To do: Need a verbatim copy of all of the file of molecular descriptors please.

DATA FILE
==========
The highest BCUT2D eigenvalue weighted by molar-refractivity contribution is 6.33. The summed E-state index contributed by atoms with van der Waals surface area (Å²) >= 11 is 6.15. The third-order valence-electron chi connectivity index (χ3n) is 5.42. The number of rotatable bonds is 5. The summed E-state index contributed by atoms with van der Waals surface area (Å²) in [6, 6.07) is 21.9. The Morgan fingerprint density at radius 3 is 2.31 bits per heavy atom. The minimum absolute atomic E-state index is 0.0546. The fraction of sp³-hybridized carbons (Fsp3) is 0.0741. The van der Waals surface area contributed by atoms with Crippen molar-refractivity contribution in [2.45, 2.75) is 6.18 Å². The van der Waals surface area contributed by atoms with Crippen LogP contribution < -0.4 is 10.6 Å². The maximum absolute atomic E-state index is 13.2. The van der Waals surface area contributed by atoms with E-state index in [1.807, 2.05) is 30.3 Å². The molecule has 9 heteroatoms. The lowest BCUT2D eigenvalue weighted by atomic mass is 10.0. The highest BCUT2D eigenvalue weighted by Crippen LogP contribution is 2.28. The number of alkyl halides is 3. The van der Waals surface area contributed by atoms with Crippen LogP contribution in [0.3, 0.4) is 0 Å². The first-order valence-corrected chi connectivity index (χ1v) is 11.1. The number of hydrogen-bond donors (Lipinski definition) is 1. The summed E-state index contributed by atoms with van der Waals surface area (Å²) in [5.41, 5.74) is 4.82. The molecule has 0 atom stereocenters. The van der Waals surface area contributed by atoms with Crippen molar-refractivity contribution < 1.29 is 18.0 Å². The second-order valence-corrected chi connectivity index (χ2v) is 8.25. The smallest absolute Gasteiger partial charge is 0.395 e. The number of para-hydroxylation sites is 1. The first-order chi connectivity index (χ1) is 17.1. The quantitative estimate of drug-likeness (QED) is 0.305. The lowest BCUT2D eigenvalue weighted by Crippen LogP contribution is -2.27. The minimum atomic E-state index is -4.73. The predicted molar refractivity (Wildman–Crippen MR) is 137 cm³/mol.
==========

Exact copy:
The highest BCUT2D eigenvalue weighted by molar-refractivity contribution is 6.33. The summed E-state index contributed by atoms with van der Waals surface area (Å²) >= 11 is 6.15. The third-order valence-electron chi connectivity index (χ3n) is 5.42. The number of rotatable bonds is 5. The summed E-state index contributed by atoms with van der Waals surface area (Å²) in [6, 6.07) is 21.9. The Morgan fingerprint density at radius 3 is 2.31 bits per heavy atom. The minimum absolute atomic E-state index is 0.0546. The fraction of sp³-hybridized carbons (Fsp3) is 0.0741. The van der Waals surface area contributed by atoms with Crippen molar-refractivity contribution in [2.45, 2.75) is 6.18 Å². The van der Waals surface area contributed by atoms with Crippen LogP contribution < -0.4 is 10.6 Å². The maximum absolute atomic E-state index is 13.2. The van der Waals surface area contributed by atoms with E-state index in [1.807, 2.05) is 30.3 Å². The molecule has 9 heteroatoms. The lowest BCUT2D eigenvalue weighted by atomic mass is 10.0. The highest BCUT2D eigenvalue weighted by Crippen LogP contribution is 2.28. The number of alkyl halides is 3. The van der Waals surface area contributed by atoms with Crippen LogP contribution in [0.3, 0.4) is 0 Å². The first-order valence-corrected chi connectivity index (χ1v) is 11.1. The number of hydrogen-bond donors (Lipinski definition) is 1. The summed E-state index contributed by atoms with van der Waals surface area (Å²) in [5.41, 5.74) is 4.82. The molecule has 0 atom stereocenters. The van der Waals surface area contributed by atoms with Crippen molar-refractivity contribution < 1.29 is 18.0 Å². The second-order valence-corrected chi connectivity index (χ2v) is 8.25. The smallest absolute Gasteiger partial charge is 0.395 e. The number of para-hydroxylation sites is 1. The first-order chi connectivity index (χ1) is 17.1. The quantitative estimate of drug-likeness (QED) is 0.305. The lowest BCUT2D eigenvalue weighted by Crippen LogP contribution is -2.27. The minimum atomic E-state index is -4.73. The predicted molar refractivity (Wildman–Crippen MR) is 137 cm³/mol.